What Is Judicial Review?
The ultimate power of Judiciary to review and determine validity of a law or an order.
The power of a court to inquire whether a law, executive order or other official action conflicts with the Constitution and if the court concludes that it does, to declare it unconstitutional and void.
Judicial Review is one of the checks and balances to the doctrine of separation of powers.
Objectives of judicial review
Legitimizing government action
Protection of Constitution against any undue encroachment by the government
Subjects of Judicial Review – India
Violation of fundamental rights.
Violation of various legal rights/constitutional restrictions.
Enactment of statutes and other legislative/executive actions in violation of Constitutional mandate regarding distribution/separation of powers.
Delegation of essential legislative power by the legislature to the executive or any other body.
Violation of implied limitations and restrictions.
Action of Courts using Judicial Review:
Features of Judicial Review in India
Both Supreme Court and High courts exercise the power of judicial review but ultimate and final power to determine the constitutional validity lies with the Supreme Court.
Judicial Review can be conducted in respect of all central and state laws.
Judicial Review applies only to the questions of law, not questions of fact.
Limitations - Judicial Review cannot be conducted on laws dealing with subjects in the ninth schedule of Constitution of India.
Judicial Review cannot be undertaken suo moto by the courts.
Judgements on Judicial Review
S.P. Sampath Kumar v. Union of India - Justice P.N. Bhagwati, C.J. established that judicial review was a basic feature of Constitution.
L. Chandra Kumar v. Union of India - Bench stated: “that the power of judicial review over legislative action vested in the High Courts under Article 226 and in the Supreme Court under Article 32 of the Constitution is an integral and essential feature of the Constitution, constituting part of its basic structure”.
Judgements on Judicial Activism
Navtej Singh Johar vs. Union of India – The Supreme Court decriminalized homosexuality by striking down Section 377 of the Indian Penal Code.
Indian Young Lawyers’ Association v. State of Kerala – Allowed entry of women into the Sabarimala Temple.
K.S. Puttaswami vs. Union of India – Right to Privacy declared a fundamental right under Article 21 and is enforceable against the State.
Vishaka v. State of Rajasthan – The Supreme Court laid down guidelines for prevention of sexual harassment of women at the workplace, which was followed for nearly 16 years before the enactment of the Sexual Harassment of Women at Workplace (Prevention, Prohibition and Redressal) Act, 2013).
Relevant Constitutional Provisions
Judicial Activism / Legal Liberalism
Legal Liberalism is a fluid concept that loosely relates to the belief and faith in the Judicial system and the potential of the Courts to effect desirable and nationwide social change, especially in the improvement of the conditions of the less privileged and minority groups.
Legal liberalism in India would translate to the concept of judicial activism by courts, wherein the judiciary steps into the shoes of the legislature and the executive to make laws. A prime example of this would be the system of Public Interest Litigation, pioneered by Justice Bhagwati and Justice Krishna Iyer in the 1980s.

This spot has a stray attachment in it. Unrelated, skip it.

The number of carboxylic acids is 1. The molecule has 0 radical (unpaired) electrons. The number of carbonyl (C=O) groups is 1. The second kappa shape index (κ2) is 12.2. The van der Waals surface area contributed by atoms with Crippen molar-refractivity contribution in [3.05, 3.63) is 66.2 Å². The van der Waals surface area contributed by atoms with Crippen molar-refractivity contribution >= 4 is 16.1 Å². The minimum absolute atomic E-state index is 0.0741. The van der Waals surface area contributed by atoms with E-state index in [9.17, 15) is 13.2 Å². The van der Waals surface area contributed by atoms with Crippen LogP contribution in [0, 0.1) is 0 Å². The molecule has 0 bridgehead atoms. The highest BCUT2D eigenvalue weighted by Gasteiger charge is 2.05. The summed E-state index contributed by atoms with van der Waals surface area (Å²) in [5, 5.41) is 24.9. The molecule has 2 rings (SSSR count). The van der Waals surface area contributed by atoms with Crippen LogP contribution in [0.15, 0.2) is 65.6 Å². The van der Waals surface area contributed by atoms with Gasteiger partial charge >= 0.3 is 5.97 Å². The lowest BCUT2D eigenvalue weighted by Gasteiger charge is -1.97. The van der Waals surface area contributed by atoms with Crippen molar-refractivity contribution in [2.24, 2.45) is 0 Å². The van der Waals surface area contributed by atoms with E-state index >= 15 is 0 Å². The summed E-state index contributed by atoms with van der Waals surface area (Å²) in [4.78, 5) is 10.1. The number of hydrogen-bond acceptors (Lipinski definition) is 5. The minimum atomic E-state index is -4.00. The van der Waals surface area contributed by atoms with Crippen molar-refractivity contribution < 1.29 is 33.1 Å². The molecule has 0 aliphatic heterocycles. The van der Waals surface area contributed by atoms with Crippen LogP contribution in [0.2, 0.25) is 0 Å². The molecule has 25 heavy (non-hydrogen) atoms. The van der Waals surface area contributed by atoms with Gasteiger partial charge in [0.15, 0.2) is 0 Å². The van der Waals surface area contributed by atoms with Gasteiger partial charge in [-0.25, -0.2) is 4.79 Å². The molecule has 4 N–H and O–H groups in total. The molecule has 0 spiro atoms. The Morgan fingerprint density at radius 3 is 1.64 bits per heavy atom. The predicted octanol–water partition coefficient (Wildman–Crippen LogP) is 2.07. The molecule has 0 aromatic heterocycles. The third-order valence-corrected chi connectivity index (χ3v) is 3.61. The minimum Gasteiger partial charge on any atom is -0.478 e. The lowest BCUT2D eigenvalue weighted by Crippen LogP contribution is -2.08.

The Supreme Court, in particular, has actively participated in the evolution of the India’s legal jurisprudence through judicial activism and exercising its powers under Article 121 of the Constitution. For instance, in the case of Vishaka vs. State of Rajasthan, the Supreme Court laid down detailed guidelines for prevention of sexual harassment against women at the workplace, which were followed for 16 years before the Sexual Harassment of Women at Workplace (Prevention, Prohibition and Redressal) Act, 2013 was passed.
However, the downside of judicial activism is the risk of judicial overreach, i.e. the Courts transcend the boundaries of the role of the interpreter of the constitution by stepping into the shoes of the legislature and the executive, in violation of the doctrine of separation of powers. The line between judicial activism and judicial overreach is a fine one, and often is subjective. However, some popular examples of cases of judicial overreach include the case of Shyam Narayan Chouksey v. Union of India, where the Court ordered that all cinema halls in India shall play the National Anthem before the feature film begins.
On several occasions, the Courts have ignored previous rulings while deciding on a particular subject matter in a case, which leads to confusion and filing of fresh cases which require clarification of the law. This increases the number of cases pending before the Courts, and contributes to the crisis in the Indian Legal System.
Judicial – Review, Activism & Overreach
Conclusion – Way Forward
Judicial Review is the inevitable response of the judiciary to ensure proper check on the exercise of public power.
A general perception exists that the judiciary has been active in expansion of the field of judicial review into non-traditional areas.
Increased awareness of rights among people; trend of judicial scrutiny of a large number of significant government actions and the readiness of the executive to seek judicial determination of controversial issues have all resulted in the increasing significance of the role of the judiciary.
Given the crucial role of the judiciary in protection and even evolution of the law of the land, it is vital that the judiciary desist from passing ad hoc decisions without the backing of sound principles, particularly, when the decision appears to break new grounds.